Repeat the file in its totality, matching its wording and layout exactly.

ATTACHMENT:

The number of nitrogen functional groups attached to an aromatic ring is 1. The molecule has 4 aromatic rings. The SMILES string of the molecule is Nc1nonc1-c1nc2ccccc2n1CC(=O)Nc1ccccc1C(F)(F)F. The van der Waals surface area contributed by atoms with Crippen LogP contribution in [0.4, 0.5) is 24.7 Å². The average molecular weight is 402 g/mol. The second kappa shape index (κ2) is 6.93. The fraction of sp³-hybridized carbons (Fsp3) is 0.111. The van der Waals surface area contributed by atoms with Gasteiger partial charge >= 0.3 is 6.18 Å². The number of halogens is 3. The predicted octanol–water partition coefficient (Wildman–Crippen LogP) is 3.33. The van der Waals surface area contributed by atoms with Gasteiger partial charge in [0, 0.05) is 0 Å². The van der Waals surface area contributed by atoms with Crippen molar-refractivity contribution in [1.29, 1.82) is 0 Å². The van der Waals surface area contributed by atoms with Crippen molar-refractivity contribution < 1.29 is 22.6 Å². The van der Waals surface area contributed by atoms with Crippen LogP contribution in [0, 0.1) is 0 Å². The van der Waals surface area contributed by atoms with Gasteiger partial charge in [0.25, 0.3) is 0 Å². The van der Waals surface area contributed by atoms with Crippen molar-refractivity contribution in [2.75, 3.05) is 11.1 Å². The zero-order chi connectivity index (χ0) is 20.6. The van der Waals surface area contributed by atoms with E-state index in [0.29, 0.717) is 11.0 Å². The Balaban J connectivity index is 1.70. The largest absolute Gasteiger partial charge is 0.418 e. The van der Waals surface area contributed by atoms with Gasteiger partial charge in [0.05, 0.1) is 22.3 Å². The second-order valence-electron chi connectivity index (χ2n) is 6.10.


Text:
The number of nitrogen functional groups attached to an aromatic ring is 1. The molecule has 4 aromatic rings. The SMILES string of the molecule is Nc1nonc1-c1nc2ccccc2n1CC(=O)Nc1ccccc1C(F)(F)F. The van der Waals surface area contributed by atoms with Crippen LogP contribution in [0.4, 0.5) is 24.7 Å². The average molecular weight is 402 g/mol. The second kappa shape index (κ2) is 6.93. The fraction of sp³-hybridized carbons (Fsp3) is 0.111. The van der Waals surface area contributed by atoms with Gasteiger partial charge >= 0.3 is 6.18 Å². The number of halogens is 3. The predicted octanol–water partition coefficient (Wildman–Crippen LogP) is 3.33. The van der Waals surface area contributed by atoms with Gasteiger partial charge in [0, 0.05) is 0 Å². The van der Waals surface area contributed by atoms with Crippen molar-refractivity contribution in [1.29, 1.82) is 0 Å². The van der Waals surface area contributed by atoms with Crippen molar-refractivity contribution < 1.29 is 22.6 Å². The van der Waals surface area contributed by atoms with Crippen LogP contribution in [0, 0.1) is 0 Å². The van der Waals surface area contributed by atoms with Gasteiger partial charge in [0.25, 0.3) is 0 Å². The van der Waals surface area contributed by atoms with Crippen molar-refractivity contribution in [2.75, 3.05) is 11.1 Å². The zero-order chi connectivity index (χ0) is 20.6. The van der Waals surface area contributed by atoms with E-state index in [0.29, 0.717) is 11.0 Å². The Balaban J connectivity index is 1.70. The largest absolute Gasteiger partial charge is 0.418 e. The van der Waals surface area contributed by atoms with Gasteiger partial charge in [0.05, 0.1) is 22.3 Å². The second-order valence-electron chi connectivity index (χ2n) is 6.10.